DualSense’s two most significant new capabilities, precision haptic feedback and the so-called “adaptive triggers,” which build resistance in them to simulate stress or otherwise provide physical feedback, are likely enhanced by the longer, deeper pull of L2 and R2. Furthermore, the triggers provide the most engaging and pinpoint haptic sensation, despite the fact that haptics is integrated throughout the controller.
As a result of their combined effects, DualSense’s triggers are its most distinctive characteristic. They’re not only important controls; they’re the major ways you get a “feel” for the game’s narrative.
The PS4’s light bar has been eliminated, and the micro USB charging connector has been replaced with a USB-C port that supports fast charging and can be inserted either way for convenience.
Nonetheless, the DualSense has not yet addressed the issue of short battery life in Sony’s controllers. A full charge, according to my tests, lasts between 10 and 13 hours, which is long enough that you won’t have to charge it every day but short enough that you’ll likely run out of juice on a regular basis if you don’t.
Finally, a 3.5mm audio connection for a wired headset and copper pick-ups for use with Sony’s charging cradle can be found on the gamepad’s underside.
Sony DualSense – Gaming
Switching from the DualShock 4 to the DualSense is a truly next-generation experience. The PS5’s enhanced appearance and additional capabilities of the DualSense are fantastic when playing some of the launch lineup, such as Astro’s Playroom, Spider-Man: Miles Morales, and Bugsnax.
Forget about the additional additions; the DualSense is already Sony’s best controller. The bigger frame makes it more comfortable to carry for extended periods. When pressed, its buttons provide more gratifying feedback. Small as it may be, the rough grip is sufficient to keep your hands from slipping, even when they become sweaty. Regardless of its capabilities, it would be a significant improvement over the previous version.
However, it also performs several novel and amazing functions. Already noted is how the controller’s unique haptic feedback and “adaptive” trigger resistance work together to provide a tactile reaction that can be put to many different uses.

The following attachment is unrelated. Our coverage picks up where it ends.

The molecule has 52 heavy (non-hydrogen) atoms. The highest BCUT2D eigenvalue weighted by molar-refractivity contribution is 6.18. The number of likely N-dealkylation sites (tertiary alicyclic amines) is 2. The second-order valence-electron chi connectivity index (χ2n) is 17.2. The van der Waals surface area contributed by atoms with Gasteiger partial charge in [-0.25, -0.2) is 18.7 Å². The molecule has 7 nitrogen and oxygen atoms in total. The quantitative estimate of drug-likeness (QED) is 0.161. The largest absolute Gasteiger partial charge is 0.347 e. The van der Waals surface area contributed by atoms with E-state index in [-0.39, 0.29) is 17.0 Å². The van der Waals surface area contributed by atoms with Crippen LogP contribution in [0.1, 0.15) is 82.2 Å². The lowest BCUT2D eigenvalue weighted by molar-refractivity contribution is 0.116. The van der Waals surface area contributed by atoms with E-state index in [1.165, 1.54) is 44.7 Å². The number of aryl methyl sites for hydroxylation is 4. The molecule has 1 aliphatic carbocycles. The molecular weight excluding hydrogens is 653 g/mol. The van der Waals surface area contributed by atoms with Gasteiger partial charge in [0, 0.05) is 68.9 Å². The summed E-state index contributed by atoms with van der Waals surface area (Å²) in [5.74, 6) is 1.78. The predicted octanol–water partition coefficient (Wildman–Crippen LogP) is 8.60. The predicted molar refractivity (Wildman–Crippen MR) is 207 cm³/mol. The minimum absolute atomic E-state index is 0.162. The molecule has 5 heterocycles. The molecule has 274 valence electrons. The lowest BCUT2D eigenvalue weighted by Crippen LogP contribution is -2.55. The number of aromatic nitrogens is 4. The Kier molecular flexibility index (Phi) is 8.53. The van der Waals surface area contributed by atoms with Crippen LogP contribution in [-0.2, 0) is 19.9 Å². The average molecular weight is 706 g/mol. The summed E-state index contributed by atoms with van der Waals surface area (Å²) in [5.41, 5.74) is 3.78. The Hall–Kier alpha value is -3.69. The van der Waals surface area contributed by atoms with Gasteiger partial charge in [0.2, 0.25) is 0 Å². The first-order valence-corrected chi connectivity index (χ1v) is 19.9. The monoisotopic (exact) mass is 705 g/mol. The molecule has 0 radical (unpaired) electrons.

In Astro’s Playroom, a demo showcase showcasing DualSense’s new and old capabilities, users can see how the controller’s haptics and adaptable triggers can be put to use to enhance their gaming experiences and give them a more realistic feel.
You can feel the tension build in the trigger as Astro prepares to fire his bow or fling himself into a catapult, giving you a natural indication of the launch’s charged potential. A little later, a gigantic beast approaches Astro, and the controller vibrates to indicate its location and proximity.
The most impressive application of the haptic feedback, in my opinion, was for the sake of immersion. Feel the subway train rock and roll under your fingers in the opening cutscene of Spider-Man: Miles Morales. When it spins or shakes due to speed, the rumbling sensation lessens and then increases. Even if it’s only a fleeting sensation, as a long-time New Yorker who frequently took the train, I can relate. It blew my mind.
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Sony’s DualSense is an improvement over previous gamepads in terms of comfort during standard play, and it also introduces some fascinating new elements. It’s easy to tell the difference when games use haptics and adaptable triggers, and they promise intriguing new possibilities for gaming. The DualSense controller has all the features you’d expect from a state-of-the-art advancement, with the exception of its battery life.